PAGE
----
The tumour suppressor protein PTEN (phosphatase and tensin homolog deleted on chromosome 10) is a lipid phosphatase which can antagonize the phosphoinositide 3-kinase (PI 3-kinase) signalling pathway, promoting apoptosis and inhibiting cell-cycle progression and cell motility. We show that very little cellular PTEN is associated with the plasma membrane, but that artificial membrane-targeting of PTEN enhances its inhibition of signalling to protein kinase B (PKB). Evidence for potential targeting of PTEN to the membrane through PDZ domain-mediated protein-protein interactions led us to use a PTEN enzyme with a deletion of the C-terminal PDZ-binding sequence, that retains full phosphatase activity against soluble substrates, and to analyse the efficiency of this mutant in different cellular assays. The extreme C-terminal PDZ-binding sequence was dispensable for the efficient down-regulation of cellular PtdIns(3,4,5)P3 levels and a number of PI 3-kinase-dependent signalling activities, including PKB and p7OS6K. However, the PDZ-binding sequence was required for the efficient inhibition of cell spreading. The data show that a PTEN mutation, similar to those found in some tumours, affects some functions of the protein but not others, and implicate the deregulation of PTEN-dependent processes other than PKB activation in the development of some tumours. Significantly, this hypothesis is supported by data showing low levels of PKB phosphorylation in a glioblastoma sample carrying a mutation in the extreme C-terminus of PTEN compared with tumours carrying phosphatase-inactivating mutations of the enzyme. Our data show that deregulation of PKB is not a universal feature of tumours carrying PTEN mutations and implicate other processes that may be deregulated in these tumours.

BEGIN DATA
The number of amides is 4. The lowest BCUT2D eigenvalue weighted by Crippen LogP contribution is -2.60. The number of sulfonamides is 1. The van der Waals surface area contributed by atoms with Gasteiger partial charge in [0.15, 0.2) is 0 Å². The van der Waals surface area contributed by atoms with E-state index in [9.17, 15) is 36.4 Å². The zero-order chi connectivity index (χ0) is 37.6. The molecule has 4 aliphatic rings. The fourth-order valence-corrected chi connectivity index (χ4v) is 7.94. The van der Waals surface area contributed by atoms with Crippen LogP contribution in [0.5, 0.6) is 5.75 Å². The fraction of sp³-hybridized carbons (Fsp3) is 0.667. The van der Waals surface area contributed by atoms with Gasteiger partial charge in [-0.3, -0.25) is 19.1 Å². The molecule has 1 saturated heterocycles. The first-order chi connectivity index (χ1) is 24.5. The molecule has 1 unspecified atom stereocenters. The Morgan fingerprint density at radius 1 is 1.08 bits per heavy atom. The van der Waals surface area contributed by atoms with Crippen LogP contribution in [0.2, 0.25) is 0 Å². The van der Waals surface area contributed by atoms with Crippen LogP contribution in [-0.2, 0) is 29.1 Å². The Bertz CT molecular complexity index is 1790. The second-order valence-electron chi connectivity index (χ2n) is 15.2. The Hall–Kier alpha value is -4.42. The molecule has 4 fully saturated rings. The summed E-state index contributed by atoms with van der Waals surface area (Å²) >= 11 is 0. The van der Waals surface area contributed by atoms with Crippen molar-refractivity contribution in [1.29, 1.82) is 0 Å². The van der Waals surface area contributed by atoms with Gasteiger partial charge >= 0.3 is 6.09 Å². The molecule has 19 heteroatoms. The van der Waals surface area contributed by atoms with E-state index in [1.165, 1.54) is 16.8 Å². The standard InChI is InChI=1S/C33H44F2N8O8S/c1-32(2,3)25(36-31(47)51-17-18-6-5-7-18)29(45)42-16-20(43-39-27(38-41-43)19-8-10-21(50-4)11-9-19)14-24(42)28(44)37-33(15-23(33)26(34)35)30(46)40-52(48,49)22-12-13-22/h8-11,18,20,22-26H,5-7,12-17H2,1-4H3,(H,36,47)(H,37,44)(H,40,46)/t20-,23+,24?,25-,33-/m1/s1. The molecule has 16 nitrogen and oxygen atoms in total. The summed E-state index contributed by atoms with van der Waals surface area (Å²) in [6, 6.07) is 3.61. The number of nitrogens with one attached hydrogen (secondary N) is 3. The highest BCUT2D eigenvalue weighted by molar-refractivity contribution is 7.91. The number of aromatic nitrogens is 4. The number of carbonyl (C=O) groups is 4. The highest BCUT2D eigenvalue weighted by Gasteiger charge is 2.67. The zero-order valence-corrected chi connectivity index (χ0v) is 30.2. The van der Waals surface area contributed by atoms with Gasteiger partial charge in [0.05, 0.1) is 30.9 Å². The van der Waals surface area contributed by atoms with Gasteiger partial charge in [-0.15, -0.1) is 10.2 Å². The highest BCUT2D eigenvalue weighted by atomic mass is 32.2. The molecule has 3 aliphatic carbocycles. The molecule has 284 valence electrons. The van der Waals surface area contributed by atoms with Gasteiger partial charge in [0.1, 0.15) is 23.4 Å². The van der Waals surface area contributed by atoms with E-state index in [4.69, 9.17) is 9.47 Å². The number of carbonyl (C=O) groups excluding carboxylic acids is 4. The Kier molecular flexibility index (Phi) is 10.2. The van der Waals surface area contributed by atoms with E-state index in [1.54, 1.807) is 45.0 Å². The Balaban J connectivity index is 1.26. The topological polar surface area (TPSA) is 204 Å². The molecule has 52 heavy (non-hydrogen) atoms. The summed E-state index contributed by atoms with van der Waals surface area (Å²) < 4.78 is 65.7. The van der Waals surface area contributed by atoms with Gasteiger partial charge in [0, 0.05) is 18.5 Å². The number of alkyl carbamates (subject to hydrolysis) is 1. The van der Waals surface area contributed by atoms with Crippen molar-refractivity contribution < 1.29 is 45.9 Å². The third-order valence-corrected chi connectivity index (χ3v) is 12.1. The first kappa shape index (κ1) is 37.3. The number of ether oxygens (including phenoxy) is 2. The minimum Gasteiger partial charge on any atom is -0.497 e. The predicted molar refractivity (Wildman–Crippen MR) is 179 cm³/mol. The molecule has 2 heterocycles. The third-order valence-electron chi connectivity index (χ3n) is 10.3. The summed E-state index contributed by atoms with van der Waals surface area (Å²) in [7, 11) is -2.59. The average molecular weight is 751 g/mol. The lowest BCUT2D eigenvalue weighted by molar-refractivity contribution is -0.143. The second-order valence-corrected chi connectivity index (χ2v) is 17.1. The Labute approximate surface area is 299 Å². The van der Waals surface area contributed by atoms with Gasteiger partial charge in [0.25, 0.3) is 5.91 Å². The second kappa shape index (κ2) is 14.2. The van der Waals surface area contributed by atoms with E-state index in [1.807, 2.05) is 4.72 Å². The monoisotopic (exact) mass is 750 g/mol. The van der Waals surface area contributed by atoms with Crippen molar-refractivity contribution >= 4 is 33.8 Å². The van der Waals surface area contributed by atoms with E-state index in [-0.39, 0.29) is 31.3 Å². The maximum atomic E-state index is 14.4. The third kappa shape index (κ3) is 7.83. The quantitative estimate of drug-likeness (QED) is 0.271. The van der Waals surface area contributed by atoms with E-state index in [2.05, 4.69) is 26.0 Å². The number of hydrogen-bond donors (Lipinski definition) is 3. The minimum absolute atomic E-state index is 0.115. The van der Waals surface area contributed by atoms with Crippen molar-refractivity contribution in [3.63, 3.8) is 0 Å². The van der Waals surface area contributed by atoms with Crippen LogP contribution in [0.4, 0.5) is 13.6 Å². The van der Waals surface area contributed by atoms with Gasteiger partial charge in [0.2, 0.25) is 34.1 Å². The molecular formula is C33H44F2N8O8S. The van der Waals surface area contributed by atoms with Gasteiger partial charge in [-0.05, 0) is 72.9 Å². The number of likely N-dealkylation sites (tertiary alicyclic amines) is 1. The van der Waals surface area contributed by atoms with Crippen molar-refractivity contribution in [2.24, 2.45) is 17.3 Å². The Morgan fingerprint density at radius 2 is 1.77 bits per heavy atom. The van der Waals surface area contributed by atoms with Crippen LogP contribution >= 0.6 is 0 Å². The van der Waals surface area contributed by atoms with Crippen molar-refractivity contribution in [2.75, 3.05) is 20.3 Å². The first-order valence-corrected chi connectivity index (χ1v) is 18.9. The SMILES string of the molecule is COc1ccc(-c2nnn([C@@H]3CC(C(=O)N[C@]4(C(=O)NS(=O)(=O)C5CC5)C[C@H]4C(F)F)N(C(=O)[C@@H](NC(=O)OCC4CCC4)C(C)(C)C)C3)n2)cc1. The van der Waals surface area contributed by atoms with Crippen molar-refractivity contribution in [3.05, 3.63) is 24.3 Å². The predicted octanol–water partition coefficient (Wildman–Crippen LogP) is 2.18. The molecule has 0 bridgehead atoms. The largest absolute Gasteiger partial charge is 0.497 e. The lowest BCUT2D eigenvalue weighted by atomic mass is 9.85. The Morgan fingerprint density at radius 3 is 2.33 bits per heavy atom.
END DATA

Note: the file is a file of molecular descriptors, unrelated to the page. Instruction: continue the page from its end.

- PDZ domains
- Protein kinase B